Mysterious – some of their most important theology includes the explanation: “We don’t know, it is a mystery.” They emphasize personal transformation by contact with Christ through the sacraments and through contemplative prayer; they de-emphasize rational expositions.
Sacramental – this word in Greek is mysterion, which means mystery. Through these mystical and mysterious experiences, we encounter Christ and are transformed.
Liturgical – “modern,” “relevant,” and “marketable” are not terms that concern the Orthodox. Their style of worship goes back to the time of the apostles and is filled with beautiful prayers and songs. For them, worship is not about us, but rather about God. Coming from a charismatic background, this was difficult for me at first.
Prayerful – they teach that we are to pray without ceasing. The mystic fathers of the Orthodox faith are renown throughout the world. Even the Divine Liturgy celebrated every Sunday morning contains mostly prayers and songs of worship.
Deep – you can spend years studying Orthodox theology and still feel like you have only dipped your toes in the water. Here is the reason I believe that is so: their theology ends in experiencing the depth and beauty of God. Therefore, the journey is not an intellectual one, rather it is experiential. It is heart-lead and it has no end that can be reached in this life.
Tradition & Bible based – The Bible was written and canonized over hundreds of years by the Church. It is part of Church tradition. As Fr Anthony Coniaris writes, “We believe that the Bible needs Sacred Tradition as the living interpreter of God’s word, just as the Sacred Tradition needs the Bible as its anchor and foundation.” During every liturgy, the Gospel Book (containing the four Gospels) is ceremoniously brought in and everyone stands when the words of Jesus are being read as if He were there in the flesh speaking these words. The scriptures are taken very seriously, after all, the Orthodox Church wrote and canonized the Bible; however, scripture is understood in its proper context as being the foundation of tradition.
Colorful – I write in depth about this in my post here, but suffice it to say that I call Orthodoxy “Christianity in Color” and not just because of the icons.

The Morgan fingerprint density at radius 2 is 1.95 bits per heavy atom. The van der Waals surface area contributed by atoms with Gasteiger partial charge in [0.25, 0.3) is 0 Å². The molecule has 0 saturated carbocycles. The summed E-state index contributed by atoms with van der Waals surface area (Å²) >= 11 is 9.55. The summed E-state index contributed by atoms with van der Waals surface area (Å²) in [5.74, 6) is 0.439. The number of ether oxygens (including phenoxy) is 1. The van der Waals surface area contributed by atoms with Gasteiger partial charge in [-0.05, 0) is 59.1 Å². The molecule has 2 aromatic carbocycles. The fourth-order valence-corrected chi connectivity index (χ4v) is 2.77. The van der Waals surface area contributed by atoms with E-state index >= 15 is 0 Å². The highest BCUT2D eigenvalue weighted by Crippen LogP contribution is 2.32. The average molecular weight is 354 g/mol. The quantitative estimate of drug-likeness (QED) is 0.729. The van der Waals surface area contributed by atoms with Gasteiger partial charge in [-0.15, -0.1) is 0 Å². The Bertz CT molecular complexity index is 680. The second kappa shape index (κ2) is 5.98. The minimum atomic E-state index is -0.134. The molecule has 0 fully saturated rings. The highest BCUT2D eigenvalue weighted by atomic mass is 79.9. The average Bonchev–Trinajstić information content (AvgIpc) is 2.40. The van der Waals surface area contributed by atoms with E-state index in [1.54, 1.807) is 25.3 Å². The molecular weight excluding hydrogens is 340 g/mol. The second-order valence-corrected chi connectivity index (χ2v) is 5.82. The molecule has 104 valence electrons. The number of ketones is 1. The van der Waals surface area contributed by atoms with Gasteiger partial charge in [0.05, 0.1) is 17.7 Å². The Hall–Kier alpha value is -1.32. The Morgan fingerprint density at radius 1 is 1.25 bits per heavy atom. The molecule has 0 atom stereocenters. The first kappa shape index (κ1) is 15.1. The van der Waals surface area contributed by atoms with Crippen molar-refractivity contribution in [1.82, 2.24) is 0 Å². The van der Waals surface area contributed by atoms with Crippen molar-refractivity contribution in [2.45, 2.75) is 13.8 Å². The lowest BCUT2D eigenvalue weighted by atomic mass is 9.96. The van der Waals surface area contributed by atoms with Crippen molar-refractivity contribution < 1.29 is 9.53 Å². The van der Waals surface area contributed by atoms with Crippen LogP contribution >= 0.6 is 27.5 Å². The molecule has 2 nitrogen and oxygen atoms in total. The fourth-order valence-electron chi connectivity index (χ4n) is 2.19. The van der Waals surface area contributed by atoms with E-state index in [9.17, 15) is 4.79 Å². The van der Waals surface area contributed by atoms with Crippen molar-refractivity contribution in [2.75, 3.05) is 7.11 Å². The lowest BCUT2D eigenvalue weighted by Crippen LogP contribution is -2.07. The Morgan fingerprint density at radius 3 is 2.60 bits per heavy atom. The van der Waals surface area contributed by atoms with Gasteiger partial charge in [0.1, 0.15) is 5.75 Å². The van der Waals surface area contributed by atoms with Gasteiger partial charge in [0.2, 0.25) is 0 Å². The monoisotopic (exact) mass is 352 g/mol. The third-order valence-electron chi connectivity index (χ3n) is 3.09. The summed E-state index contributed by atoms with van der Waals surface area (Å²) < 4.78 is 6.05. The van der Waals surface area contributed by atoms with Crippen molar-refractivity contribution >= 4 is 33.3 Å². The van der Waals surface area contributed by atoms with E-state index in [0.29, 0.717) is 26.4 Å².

Solid – Every few years someone comes out with a book trying to start a new movement in the Christian faith. They claim that they have finally discovered how the New Testament church is supposed to look. The Orthodox Church on the other hand hasn’t changed significantly for 2,000 years. I have found it to be a place of refuge from these fads and trends that sweep over the church. One of two things happens to every new fad: either it fizzles out or it becomes so popular that it is the “establishment” that everyone wants to change in the next generation of Christians.
Eschatological – that’s a fancy word that means “the study of end times.” You won’t find the Orthodox holding seminars for things like: “Revelations – Ancient Biblical Prophecy Finally Figured Out!” However, they care very deeply about the second coming of Christ and life after death. They keep a steady look forward toward the coming Kingdom, but without pretending to know when and how things are going to happen.
Interestingly, it seems the largest eschatological emphasis is placed on the “end time” for each individual. All of us will die one of these days, are we prepared for the end?
Emphatically Trinitarian – They place so much emphasis on Jesus you may begin to question just how much you really believe that Jesus is God. That happened to me anyway, probably because I spent a year studying with the Jehovah’s Witnesses before exploring Orthodoxy. I thought I was immune to their attacks on Christ’s divinity, but hearing it over and over left a subconscious impression.
Most of us growing up in some Christian tradition have a vague belief in the Trinity. I feel the Orthodox take it quite a bit deeper. Some Orthodox speak of their understanding of the Trinity in this way: God the Father, God the Son, God the Holy Spirit, or God above me, God beside me, God within me. Almost every prayer in the Liturgy is prayed “in the name of the Father, Son, and Holy Spirit.”
Presbyterian – It has nothing to do with the denomination that has that name. The Orthodox strongly stress, just as the first century Church did, the importance of spiritual authority. They have priests, bishops, archbishops, etc. This was a big turn-off to me at first because I figured “absolute authority corrupts absolutely.” But then I realized that the inverse is true: absolute freedom corrupts just as easily. I have found that contrary to what western culture teaches, there is actually a very great amount of spiritual freedom in submitting to spiritual authority. It doesn’t sound logical, but just give it a try and you will find it is true as well.